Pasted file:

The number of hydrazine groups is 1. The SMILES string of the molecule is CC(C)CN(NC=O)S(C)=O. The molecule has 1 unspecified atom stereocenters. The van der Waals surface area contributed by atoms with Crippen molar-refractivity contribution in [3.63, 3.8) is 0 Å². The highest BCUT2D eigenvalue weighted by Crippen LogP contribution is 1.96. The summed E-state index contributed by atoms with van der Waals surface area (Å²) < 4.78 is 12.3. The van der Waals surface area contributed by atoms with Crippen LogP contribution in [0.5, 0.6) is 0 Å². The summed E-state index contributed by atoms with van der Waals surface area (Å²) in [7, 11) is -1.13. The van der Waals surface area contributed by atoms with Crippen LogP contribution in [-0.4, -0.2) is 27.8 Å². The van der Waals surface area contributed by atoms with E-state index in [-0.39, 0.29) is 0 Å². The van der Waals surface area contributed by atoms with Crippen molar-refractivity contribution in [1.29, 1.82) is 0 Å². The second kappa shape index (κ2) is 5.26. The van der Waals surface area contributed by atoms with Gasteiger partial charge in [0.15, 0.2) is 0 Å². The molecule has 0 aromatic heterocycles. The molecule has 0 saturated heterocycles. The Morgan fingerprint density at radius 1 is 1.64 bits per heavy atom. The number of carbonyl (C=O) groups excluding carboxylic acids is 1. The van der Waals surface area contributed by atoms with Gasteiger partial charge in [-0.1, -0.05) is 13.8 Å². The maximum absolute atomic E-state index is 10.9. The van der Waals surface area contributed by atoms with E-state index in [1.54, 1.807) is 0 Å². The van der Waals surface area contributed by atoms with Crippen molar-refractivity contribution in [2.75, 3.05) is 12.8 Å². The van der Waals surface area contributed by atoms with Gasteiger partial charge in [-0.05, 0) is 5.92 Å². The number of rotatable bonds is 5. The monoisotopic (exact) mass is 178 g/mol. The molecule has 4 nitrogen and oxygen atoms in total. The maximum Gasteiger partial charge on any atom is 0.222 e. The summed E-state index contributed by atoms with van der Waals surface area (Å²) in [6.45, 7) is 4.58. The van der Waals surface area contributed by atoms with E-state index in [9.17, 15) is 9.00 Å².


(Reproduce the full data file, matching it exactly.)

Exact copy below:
The number of hydrazine groups is 1. The SMILES string of the molecule is CC(C)CN(NC=O)S(C)=O. The molecule has 1 unspecified atom stereocenters. The van der Waals surface area contributed by atoms with Crippen molar-refractivity contribution in [3.63, 3.8) is 0 Å². The highest BCUT2D eigenvalue weighted by Crippen LogP contribution is 1.96. The summed E-state index contributed by atoms with van der Waals surface area (Å²) < 4.78 is 12.3. The van der Waals surface area contributed by atoms with Crippen LogP contribution in [0.5, 0.6) is 0 Å². The summed E-state index contributed by atoms with van der Waals surface area (Å²) in [7, 11) is -1.13. The van der Waals surface area contributed by atoms with Crippen LogP contribution in [-0.4, -0.2) is 27.8 Å². The van der Waals surface area contributed by atoms with E-state index in [-0.39, 0.29) is 0 Å². The van der Waals surface area contributed by atoms with Crippen molar-refractivity contribution in [1.29, 1.82) is 0 Å². The second kappa shape index (κ2) is 5.26. The van der Waals surface area contributed by atoms with Gasteiger partial charge in [0.15, 0.2) is 0 Å². The molecule has 0 aromatic heterocycles. The molecule has 0 saturated heterocycles. The Morgan fingerprint density at radius 1 is 1.64 bits per heavy atom. The number of carbonyl (C=O) groups excluding carboxylic acids is 1. The van der Waals surface area contributed by atoms with Gasteiger partial charge in [-0.1, -0.05) is 13.8 Å². The maximum absolute atomic E-state index is 10.9. The van der Waals surface area contributed by atoms with E-state index in [1.54, 1.807) is 0 Å². The van der Waals surface area contributed by atoms with Crippen molar-refractivity contribution in [2.75, 3.05) is 12.8 Å². The van der Waals surface area contributed by atoms with Gasteiger partial charge in [-0.05, 0) is 5.92 Å². The number of rotatable bonds is 5. The monoisotopic (exact) mass is 178 g/mol. The molecule has 4 nitrogen and oxygen atoms in total. The maximum Gasteiger partial charge on any atom is 0.222 e. The summed E-state index contributed by atoms with van der Waals surface area (Å²) in [6.45, 7) is 4.58. The van der Waals surface area contributed by atoms with E-state index in [9.17, 15) is 9.00 Å².